… and let’s just say I did not expect that. I am taking what is referred to as “a light semester”. At this point, my roommates are rejoicing because that means a whole lot less complaining and a whole lot more baking from yours truly. But oh, this semester is killing me in ways I did not expect. For one, my mind has seemed to take doing work as an all-or-nothing proposition (which it is not, for the record). For another, I have practically no writing to do. Sure, I have papers every week, but most of them are opinion papers a mere one to three pages long.
By this point, some of you may suspect that I am bragging. I am not. Because here’s the kicker. If you didn’t notice, I added that last sentence about papers after the “this semester is killing me” part. Not because I’m one of those meek and mild people who actually like writing 20 page research papers, but because I don’t have an outlet for my academic writing side – which apparently is quite determined to be let out. It builds and builds until I am writing things like this:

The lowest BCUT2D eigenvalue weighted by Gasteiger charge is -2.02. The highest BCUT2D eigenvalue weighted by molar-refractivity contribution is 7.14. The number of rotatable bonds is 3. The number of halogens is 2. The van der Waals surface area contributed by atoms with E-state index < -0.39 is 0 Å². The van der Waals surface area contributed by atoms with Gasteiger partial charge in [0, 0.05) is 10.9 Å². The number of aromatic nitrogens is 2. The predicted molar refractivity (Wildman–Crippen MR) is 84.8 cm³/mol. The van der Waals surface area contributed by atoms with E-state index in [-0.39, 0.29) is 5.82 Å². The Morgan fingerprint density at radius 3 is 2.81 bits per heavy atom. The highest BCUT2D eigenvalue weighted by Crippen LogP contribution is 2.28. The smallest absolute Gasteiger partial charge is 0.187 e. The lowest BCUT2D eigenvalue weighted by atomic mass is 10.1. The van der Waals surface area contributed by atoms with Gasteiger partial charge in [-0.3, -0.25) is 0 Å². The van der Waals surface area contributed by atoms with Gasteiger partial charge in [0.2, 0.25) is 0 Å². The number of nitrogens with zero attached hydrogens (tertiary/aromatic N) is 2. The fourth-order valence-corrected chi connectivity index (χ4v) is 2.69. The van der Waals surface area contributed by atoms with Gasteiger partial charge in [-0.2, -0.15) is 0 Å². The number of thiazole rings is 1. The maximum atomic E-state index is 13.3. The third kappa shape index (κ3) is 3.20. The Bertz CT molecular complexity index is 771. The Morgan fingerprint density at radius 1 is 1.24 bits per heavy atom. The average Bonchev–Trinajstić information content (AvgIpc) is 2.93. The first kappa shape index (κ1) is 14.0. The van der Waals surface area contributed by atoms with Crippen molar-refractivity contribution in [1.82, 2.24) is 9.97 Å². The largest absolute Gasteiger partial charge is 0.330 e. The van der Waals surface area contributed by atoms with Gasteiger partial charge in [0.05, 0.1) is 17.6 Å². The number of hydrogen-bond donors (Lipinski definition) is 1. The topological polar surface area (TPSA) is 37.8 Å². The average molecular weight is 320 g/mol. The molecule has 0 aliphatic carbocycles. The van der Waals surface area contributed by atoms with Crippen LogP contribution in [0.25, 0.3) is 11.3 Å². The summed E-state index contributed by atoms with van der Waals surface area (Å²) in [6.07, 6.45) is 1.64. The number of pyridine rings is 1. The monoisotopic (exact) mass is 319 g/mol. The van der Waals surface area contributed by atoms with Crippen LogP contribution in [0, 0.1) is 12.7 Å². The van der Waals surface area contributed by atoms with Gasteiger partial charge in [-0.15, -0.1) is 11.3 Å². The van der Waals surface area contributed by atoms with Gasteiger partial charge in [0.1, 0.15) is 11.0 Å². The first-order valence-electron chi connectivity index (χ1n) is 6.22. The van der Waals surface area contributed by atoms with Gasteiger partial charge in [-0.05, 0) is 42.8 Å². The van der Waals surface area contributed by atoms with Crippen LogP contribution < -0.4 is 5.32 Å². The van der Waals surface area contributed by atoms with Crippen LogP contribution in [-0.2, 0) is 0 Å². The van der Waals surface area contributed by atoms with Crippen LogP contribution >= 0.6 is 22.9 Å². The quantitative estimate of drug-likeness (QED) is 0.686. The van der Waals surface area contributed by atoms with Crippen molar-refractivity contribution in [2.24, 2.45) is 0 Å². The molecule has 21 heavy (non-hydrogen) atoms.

The similarities between Basilosaurus and the bottlenose dolphin are striking. Over time, the distinct “legs” of Basilosaurus shrank until they became flippers similar to that of a bottlenose dolphin’s. Tooth shape changed, too; as diet changed from eating large fish (Basilosaurus) to eating smaller fish such as tuna (bottlenose dolphin), the tooth point became smoother. Body shape is very similar across the species. Both share a barrel-chest, a wedge head, and both tails come to a sloping point where the back flippers attach.
The problem? This was meant as part of an answer key for Kindergarten to second grade students for a museum scavenger hunt. My boss returned it with a succinct “Simplify” across the top.
If only I could just “simplify”. This is not the only example of me overthinking a simple writing task. Astronomy homework, American Culture response papers (hey, I said I was taking a light semester) – recently they’ve all been easily a page or two longer than they have needed to be. I wonder if this newfound issue in simplification will be permanent. If so, I understand why less people than you’d think write children’s books (okay, write good children’s books).